Chapter 20 – Father and Son: Page 36

Chapter 20 - Father and Son - Page 36

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  • Donald Burch

    I suspect we know the real answer to that. I hate to think Arthur is all bad but some people carry poison in their hearts. All they can do is poison others. On another note I’m really liking this new info about Felipe. Why am I not surprised that he was a pothead? Ah, how human beings can vex and perplex reason. Arthur, who is arguably more “successful” has proven to be a cancer on the lives of everyone around him while Felipe, arguably a “societal reject” fought tooth and nail to do right by his sister and his nephew. Elan, meanwhile occupies that rare niche of being as beautiful without as within and here he feels he has wronged everyone. Such richness of souls in one story is a joy to behold. Thank you Mice! I cannot express adequately how much I appreciate your hard work.

    • Jonni

      We all develop strategies for dealing with life. Loking back at Elan’s memories of some of Arthur Singer’s comments, I think as a child he saw a mean, ruthless world out there and decided the only way to survive it was to be meaner and more ruthless than anyone else. It was his way to survive and thrive – and as a businessman, it served him very well, as a human being, not so much. But if that was all that there ever was to Arthur Singer, why in the world would Elan’s mother marry him? I wonder if she was the one person who could bring out the tenderness in him, the only person he ever let close enough to hurt him. When she died, Arthur Singer would have felt the pain of loss all the more keenly because he had never let himself care enough to get hurt before; did he regret the years that he loved whilst he was in the pain of mourning? Would he swear to never let anyone close enough to hurt him again? As far as Elan goes, I’m guessing in the early years Arthur Singer was trying to toughen his boy up “to be a man” like him, but being tough and ruthless is the only thing he knows how to do and the only strategy he sees for “success” is to be tough and ruthless against his son, because that’s just the way the world works in his mind. I think that Arthur Singer proves himself to be a bad man by his attitudes and actions, but like most bad people, he’s not someone who was born evil – just a tragic story of his own bad choices, false conclusions and the denial of his own heart.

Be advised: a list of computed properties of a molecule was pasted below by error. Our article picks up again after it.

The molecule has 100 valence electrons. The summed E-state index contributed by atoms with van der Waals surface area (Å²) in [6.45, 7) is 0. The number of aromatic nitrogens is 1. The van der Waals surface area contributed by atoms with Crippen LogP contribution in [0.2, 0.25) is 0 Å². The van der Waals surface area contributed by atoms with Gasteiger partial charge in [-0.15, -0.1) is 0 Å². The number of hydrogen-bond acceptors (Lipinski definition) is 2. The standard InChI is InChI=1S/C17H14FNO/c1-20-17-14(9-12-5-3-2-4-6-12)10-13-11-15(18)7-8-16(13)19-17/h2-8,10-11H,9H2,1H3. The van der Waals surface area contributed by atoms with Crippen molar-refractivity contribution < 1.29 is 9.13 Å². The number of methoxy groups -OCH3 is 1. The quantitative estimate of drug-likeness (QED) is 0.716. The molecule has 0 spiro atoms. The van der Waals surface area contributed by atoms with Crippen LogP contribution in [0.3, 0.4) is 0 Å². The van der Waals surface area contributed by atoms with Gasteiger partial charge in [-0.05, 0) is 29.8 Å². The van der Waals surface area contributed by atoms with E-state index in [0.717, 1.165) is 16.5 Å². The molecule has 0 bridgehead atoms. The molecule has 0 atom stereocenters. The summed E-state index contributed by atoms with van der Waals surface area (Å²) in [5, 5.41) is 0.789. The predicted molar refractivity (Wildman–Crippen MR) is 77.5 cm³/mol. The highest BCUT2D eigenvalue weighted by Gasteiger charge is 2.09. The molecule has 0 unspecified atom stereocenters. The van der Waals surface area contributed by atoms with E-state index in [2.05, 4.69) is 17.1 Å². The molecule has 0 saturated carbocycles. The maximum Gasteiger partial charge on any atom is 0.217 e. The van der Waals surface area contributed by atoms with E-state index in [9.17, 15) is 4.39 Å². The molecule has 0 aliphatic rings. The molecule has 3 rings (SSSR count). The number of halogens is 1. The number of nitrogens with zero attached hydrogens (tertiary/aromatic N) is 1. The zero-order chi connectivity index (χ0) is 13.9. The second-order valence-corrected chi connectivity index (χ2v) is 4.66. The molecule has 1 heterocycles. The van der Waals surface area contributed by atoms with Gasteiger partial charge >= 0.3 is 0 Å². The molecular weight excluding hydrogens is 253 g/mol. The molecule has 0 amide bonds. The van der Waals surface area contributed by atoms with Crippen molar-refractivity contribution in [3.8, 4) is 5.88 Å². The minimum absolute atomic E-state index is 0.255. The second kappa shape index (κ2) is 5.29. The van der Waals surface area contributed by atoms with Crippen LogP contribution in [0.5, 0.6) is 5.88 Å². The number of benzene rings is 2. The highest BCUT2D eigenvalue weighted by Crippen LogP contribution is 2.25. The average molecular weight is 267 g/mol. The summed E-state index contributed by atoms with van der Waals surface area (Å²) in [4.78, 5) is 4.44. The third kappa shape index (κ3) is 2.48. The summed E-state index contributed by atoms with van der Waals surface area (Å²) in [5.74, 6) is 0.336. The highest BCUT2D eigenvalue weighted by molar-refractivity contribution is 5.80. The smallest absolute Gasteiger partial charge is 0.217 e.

• Donald Burch

        I like your observation of Arthur Singer’s motives and attitudes. It seems very much in keeping with the character as presented in the story. I don’t believe in two-dimensional evil. No one intentionally does what they think is wrong. They might employ flimsy or ill-considered justifications or like you mentioned, simply pass on what they learn in life in a sincere effort to help their children. It still leads to lasting harm that they can’t seem to grasp. So, it must be the child’s fault. It is tragic and it happens in real life all the time. I enjoy how EMR inspires me to reflect on life, to see it with a clearer perspective. Through the frailties of these all too-human characters I gain insight on how to become a better person to those I love. I learn when to forgive and when to hold others accountable. I treasure this work for that reason.

        • Jonni

          I know what you mean. I love the way this story shows there are ways to be strong without flexing muscles at people, that character and tenderness are also strengths and how good people nourish one-another by being good to each other – and how selfish people ultimately undo themselves with their own selfishness. The characters show the importance of compassion, understanding and the dangers of making assumptions and that the real treasure is not money, but each other.

  • Aurelie86

    Am I crazy to point out that the bruising is pretty? Like it stands out in a subtle way. It’s like a little sunset on his neck. I really, really love his Uncle. So honest and earnest.

    • Donald Burch

      Not at all. Mice can make anything look lovely, even a bruise. Agreed, Uncle Felipe is a breath of fresh air in a smoggy town. I look forward to seeing how the story develops from here.